My toes, my nose, my chest,

All grown over with algae and wheezing,

Barely breathing, my stomach restless and eager

Reached for roots, it’s still heaving.

J: I stopped, my throat ready to tell

The next story, realised I may have said too much,

Stood up, walked into the next carriage

And never saw him again.

M: Got off at the next stop.

Not a banker, painter, trapeze artist

In the Turkmenistan circus.

I was nothing. In the end, the boxes

Didn’t matter.

J: I wonder whether he’s ever told the truth again

M: I wonder if she ever forgot about Ashgabat

J: For that short time,

(M+J): we told stories

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2 Responses to “Strangers – Matt and Jeren – SST5 Poem for Feedback Please!”

  1. mouthypoets May 12, 2013 at 12:45 pm #

    I put some thoughts below in between the —– marks

    I think the structure here works. I think it’s abruptness in places is in keeping with how the conversation would go with two strangers. The main point here is not in the structure but in how you perform this. This can work very very well and be captivating but you gotta know it inside out so that you can work at the non verbal relationship betw you both as you read it. If it just sounds as two people exchanging stanzas it won’t be as powerful as you both actually doing this full on. I think worry less about the words (they work) and more on the practice and owning of this betw you both. Hope that helps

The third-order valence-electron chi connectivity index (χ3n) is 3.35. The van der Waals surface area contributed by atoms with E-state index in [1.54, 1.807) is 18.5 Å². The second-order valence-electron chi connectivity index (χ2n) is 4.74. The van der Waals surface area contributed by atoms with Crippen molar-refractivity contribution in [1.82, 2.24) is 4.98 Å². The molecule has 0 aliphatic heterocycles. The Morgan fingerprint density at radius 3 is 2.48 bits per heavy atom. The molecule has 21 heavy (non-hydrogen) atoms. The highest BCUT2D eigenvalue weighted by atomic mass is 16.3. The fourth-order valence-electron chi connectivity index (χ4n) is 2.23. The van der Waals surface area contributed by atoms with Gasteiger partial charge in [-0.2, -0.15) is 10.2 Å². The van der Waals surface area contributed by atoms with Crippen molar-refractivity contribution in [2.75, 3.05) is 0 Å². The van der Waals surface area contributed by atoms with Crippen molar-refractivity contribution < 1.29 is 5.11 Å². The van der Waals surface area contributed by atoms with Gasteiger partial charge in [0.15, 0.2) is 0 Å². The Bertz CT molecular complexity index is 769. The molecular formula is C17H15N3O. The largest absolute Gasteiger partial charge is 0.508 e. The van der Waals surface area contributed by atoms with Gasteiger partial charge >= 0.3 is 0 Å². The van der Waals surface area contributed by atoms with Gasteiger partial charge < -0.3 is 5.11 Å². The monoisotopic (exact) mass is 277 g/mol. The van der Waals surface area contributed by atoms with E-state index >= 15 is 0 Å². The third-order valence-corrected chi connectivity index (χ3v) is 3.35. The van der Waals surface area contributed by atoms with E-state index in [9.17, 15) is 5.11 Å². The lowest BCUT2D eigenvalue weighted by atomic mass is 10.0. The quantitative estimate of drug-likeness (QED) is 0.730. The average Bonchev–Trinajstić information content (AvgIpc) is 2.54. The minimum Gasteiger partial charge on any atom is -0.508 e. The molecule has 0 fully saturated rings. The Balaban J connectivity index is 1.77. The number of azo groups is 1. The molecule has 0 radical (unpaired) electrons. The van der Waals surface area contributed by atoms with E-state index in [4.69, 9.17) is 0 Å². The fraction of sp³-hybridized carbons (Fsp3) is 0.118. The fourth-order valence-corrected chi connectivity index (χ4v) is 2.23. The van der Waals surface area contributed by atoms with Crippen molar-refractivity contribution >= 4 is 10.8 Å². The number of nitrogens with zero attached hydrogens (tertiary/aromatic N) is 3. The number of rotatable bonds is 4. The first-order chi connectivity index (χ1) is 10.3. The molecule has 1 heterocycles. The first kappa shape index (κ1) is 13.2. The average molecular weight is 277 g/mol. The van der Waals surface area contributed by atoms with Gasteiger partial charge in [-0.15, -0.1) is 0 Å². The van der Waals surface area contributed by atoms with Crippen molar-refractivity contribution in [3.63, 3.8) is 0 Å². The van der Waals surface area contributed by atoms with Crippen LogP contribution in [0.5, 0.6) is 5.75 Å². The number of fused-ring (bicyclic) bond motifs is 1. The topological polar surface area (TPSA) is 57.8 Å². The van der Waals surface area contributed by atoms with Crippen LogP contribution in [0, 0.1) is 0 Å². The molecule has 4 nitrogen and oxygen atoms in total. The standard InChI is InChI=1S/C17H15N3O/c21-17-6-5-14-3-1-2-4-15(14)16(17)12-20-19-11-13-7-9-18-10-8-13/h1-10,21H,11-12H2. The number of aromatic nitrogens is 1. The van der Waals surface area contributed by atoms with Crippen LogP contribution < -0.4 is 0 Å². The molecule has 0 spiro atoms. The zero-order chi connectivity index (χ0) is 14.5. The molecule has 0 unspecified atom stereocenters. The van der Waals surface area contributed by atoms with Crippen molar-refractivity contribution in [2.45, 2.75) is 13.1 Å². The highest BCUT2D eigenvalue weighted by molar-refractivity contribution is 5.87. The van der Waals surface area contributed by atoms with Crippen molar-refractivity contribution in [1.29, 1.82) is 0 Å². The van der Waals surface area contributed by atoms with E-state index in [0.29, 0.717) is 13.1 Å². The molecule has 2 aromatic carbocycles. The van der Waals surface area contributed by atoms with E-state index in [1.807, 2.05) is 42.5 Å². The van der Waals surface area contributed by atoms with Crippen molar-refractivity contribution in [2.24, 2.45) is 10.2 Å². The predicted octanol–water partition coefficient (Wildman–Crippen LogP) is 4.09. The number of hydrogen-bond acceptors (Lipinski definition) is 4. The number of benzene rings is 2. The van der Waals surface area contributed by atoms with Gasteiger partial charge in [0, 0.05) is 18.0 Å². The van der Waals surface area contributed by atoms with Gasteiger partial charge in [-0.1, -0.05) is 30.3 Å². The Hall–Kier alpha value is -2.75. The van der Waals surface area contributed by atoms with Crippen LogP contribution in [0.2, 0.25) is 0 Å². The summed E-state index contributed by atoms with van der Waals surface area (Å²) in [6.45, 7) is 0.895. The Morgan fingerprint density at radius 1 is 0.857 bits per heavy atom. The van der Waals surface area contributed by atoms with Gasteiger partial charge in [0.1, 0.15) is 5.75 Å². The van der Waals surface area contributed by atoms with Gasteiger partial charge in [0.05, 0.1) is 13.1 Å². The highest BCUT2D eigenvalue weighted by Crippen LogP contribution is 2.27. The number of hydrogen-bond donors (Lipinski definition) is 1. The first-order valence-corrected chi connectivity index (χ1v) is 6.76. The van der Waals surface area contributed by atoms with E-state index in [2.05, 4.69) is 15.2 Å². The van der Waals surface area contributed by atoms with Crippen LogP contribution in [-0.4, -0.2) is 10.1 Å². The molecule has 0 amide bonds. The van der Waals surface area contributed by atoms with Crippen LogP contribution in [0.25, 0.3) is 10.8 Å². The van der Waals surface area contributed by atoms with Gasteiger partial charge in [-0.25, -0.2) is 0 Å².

M + J: How much do you reveal to strangers?

    J: I blow away memories like dandelion seeds –

    They keep circulating, stuck in my breath.

    —–Matt go in too early she blows away memories. What do you do
    Then go to the next line ——
    M: I never grew in my hometown,

    Rejected the culture of football playgrounds,

    Softened my accent, a bid to be different,

    Better maybe, distinctive.

    J: Ashgabat is slowly being erased.

    M: We met on a train, backdropped by hills

    That backed into clouds that we both sat

    And measured the shape of.

    M+J: We told stories

    M: What’s Ashgabat?

    J: A place where the kettle is on the stove 24/7.

    Gas there is God-given. A city.

    M: Your home?

    J: It was once, long ago.

    Matt breaks out to audience

    M: She was a talker, and I was in no mood for talking.
    —— You say your in no mood for talking but you already started. This line maybe earlier —–

    I’d sat by the window to lose myself in the branches

  2. Matt May 12, 2013 at 2:15 pm #

    Thanks very much for this